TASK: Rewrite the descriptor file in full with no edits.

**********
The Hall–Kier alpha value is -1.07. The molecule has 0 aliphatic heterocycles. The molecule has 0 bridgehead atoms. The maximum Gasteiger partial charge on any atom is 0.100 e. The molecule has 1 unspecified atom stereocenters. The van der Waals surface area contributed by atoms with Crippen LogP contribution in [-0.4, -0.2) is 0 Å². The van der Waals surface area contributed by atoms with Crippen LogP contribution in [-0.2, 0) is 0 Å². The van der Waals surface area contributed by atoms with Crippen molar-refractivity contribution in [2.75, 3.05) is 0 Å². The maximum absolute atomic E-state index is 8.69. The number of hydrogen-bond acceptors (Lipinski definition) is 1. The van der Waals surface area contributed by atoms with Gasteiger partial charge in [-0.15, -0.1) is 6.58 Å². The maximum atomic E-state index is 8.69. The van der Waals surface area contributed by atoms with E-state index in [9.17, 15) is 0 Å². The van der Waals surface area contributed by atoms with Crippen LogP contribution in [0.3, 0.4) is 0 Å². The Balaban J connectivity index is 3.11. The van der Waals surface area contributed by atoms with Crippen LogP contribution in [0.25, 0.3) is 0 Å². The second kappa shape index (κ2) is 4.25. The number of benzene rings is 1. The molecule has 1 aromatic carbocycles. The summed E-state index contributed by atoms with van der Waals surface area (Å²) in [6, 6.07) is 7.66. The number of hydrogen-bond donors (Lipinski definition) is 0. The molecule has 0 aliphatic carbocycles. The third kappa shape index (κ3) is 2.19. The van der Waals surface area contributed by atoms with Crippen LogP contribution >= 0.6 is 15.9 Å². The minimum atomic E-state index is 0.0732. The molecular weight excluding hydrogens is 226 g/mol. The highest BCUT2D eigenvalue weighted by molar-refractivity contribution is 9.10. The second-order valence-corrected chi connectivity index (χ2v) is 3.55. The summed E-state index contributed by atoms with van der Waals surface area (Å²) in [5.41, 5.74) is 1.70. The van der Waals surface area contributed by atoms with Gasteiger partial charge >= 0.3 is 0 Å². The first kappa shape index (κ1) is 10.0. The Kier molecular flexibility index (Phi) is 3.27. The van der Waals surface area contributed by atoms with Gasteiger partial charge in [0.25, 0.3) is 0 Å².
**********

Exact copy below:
The Hall–Kier alpha value is -1.07. The molecule has 0 aliphatic heterocycles. The molecule has 0 bridgehead atoms. The maximum Gasteiger partial charge on any atom is 0.100 e. The molecule has 1 unspecified atom stereocenters. The van der Waals surface area contributed by atoms with Crippen LogP contribution in [-0.4, -0.2) is 0 Å². The van der Waals surface area contributed by atoms with Crippen LogP contribution in [-0.2, 0) is 0 Å². The van der Waals surface area contributed by atoms with Crippen molar-refractivity contribution in [2.75, 3.05) is 0 Å². The maximum absolute atomic E-state index is 8.69. The number of hydrogen-bond acceptors (Lipinski definition) is 1. The van der Waals surface area contributed by atoms with Gasteiger partial charge in [-0.15, -0.1) is 6.58 Å². The maximum atomic E-state index is 8.69. The van der Waals surface area contributed by atoms with E-state index in [9.17, 15) is 0 Å². The van der Waals surface area contributed by atoms with Crippen LogP contribution in [0.3, 0.4) is 0 Å². The Balaban J connectivity index is 3.11. The van der Waals surface area contributed by atoms with Crippen LogP contribution in [0.25, 0.3) is 0 Å². The second kappa shape index (κ2) is 4.25. The number of benzene rings is 1. The molecule has 1 aromatic carbocycles. The summed E-state index contributed by atoms with van der Waals surface area (Å²) in [6, 6.07) is 7.66. The number of hydrogen-bond donors (Lipinski definition) is 0. The molecule has 0 aliphatic carbocycles. The third kappa shape index (κ3) is 2.19. The van der Waals surface area contributed by atoms with Crippen LogP contribution >= 0.6 is 15.9 Å². The minimum atomic E-state index is 0.0732. The molecular weight excluding hydrogens is 226 g/mol. The highest BCUT2D eigenvalue weighted by molar-refractivity contribution is 9.10. The second-order valence-corrected chi connectivity index (χ2v) is 3.55. The summed E-state index contributed by atoms with van der Waals surface area (Å²) in [5.41, 5.74) is 1.70. The van der Waals surface area contributed by atoms with Gasteiger partial charge >= 0.3 is 0 Å². The first kappa shape index (κ1) is 10.0. The Kier molecular flexibility index (Phi) is 3.27. The van der Waals surface area contributed by atoms with Gasteiger partial charge in [0.25, 0.3) is 0 Å².